The majority of our mothers were pauciparous (41.2%) and primiparous (40.4%) followed by multiparous (11.7%) and grand multiparous (6.7%). Our results are different from those reported by some authors. FISTON M et al. [15] in 2018 in the Democratic Republic of Congo found a preterm delivery frequency of 41.7% in large multiparous women, 33.3% in multiparous women, 16.7% in primiparous women and 8.3% in pauciparous women. TORCHIN H [2] who, after a meta-analysis published in 2010 regrouping data from developed countries did not find an association between parity and the overall risk of prematurity for multiparous women (OR = 1.1, CI 95% [1.0 - 1.3], 6 studies) or large multiparous women (parity 5 to 9: OR = 1.0, CI 95% [0.8 - 0.2], 12 studies).

- According to pregnancy follow-up

More than half of our mothers (74.9%) had less than 4 prenatal visits. This result is higher than those reported by authors such as MASMAOUI El et al. [18] in 2009 in Morocco and SOW A et al. [12] in 2018 in Senegal who respectively found a rate of 31% and 25.5%.

- Depending on the route of delivery

Of the 614 premature babies, 572 were born by the vaginal route, i.e. a proportion of 93.2%. This frequency is much higher than those reported by DIOUF [14], AMRI [19] and MASMAOUI [18] who found frequencies of 81.7%, 74.4% and 72.5% respectively.

7. Characteristics of Premature Babies

7.1. Socio-Demographic Characteristics of Premature Babies

- According to gestational age

The majority of the subjects in the study had a gestational age between 34 and 36 WA (51.5%), followed by premature babies of [32 - 33 WA] (24.4%), [28 - 31 WA] (18.7%) and the GA class of [<28 WA] [5.4%]. KOUAKOU C et al. [11] in 2016 found the same results with a predominance in the gestational age range [34 - 36 WA] (51.6%) [11]. They are superposable to those found by SOW et al. [12] in Dakar in 2018 observed a high frequency in the GA bracket [33 - 36 WA] (83%) [20].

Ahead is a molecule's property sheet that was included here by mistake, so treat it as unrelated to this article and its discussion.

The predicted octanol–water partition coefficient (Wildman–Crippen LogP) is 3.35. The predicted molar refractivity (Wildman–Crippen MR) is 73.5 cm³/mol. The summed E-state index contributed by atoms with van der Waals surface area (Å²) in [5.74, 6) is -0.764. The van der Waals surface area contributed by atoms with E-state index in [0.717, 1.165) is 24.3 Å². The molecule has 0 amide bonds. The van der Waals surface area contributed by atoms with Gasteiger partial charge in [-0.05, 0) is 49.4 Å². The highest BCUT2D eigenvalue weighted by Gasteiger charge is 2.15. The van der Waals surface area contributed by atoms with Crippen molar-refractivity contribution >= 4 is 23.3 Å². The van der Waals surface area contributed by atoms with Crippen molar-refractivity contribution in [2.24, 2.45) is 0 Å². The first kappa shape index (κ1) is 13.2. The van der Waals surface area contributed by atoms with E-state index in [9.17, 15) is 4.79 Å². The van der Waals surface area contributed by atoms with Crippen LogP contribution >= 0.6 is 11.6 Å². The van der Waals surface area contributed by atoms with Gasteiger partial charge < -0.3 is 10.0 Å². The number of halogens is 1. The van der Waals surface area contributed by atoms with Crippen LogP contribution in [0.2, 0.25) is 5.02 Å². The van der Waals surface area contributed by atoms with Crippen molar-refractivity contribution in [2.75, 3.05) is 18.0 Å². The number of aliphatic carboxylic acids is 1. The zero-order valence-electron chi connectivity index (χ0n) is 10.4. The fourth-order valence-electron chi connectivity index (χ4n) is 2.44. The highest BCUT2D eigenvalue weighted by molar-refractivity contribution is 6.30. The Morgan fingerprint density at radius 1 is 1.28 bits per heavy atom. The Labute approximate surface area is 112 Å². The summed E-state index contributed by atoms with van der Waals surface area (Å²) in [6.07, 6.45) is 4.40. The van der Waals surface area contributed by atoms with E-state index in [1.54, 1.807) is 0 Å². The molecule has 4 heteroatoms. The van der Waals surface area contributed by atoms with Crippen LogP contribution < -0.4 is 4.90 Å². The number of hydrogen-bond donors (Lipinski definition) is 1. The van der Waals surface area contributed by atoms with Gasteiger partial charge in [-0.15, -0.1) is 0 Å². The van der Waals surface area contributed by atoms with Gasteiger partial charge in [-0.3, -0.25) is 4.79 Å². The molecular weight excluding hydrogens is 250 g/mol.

- According to gender:

In our series we found a male predominance (51.6%) with a sex ratio of 1.4 in favor of boys. Our result is different from the results reported by other authors, notably those of DIOUF F.N. et al. [14] in Senegal in 2011 and DAINGUY M.E. et al. [21] in 2015 in Ivory Coast. They found respectively sex ratios of 0.77 and 0.90 in favor of girls. SOW et al. [12] in Dakar in 2018 and KOUAKOU C et al. [11] in 2016 did not observe a difference between the 2 sexes in their series with sex ratios of1.07 and 1.01 respectively.

- According to the place of birth:

More than half of our premature infants came from a referral health center (50.2%), (37.9%) from a community health center, (6.7%) came from a private facility, (3.6%) from the hospital, and (1.6%) came from home. This result is different from that of KOUAKOU C et al. [11] in 2016 in which 70.4% of births took place at the university hospital center and 29.6% outside the university hospital center. They are also different from the results of the study of AMRIet al. [19] in 2008 in Tunisia who found that 85% of premature babies were transferred from the central maternity of the Regional Hospital of Kairouan to the neonatology unit of the hospital of Kairouan, 9% came from a peripheral maternity, 3% at home and 0.8% from private structures. This difference in origin can be explained by the organization of the health system in Mali.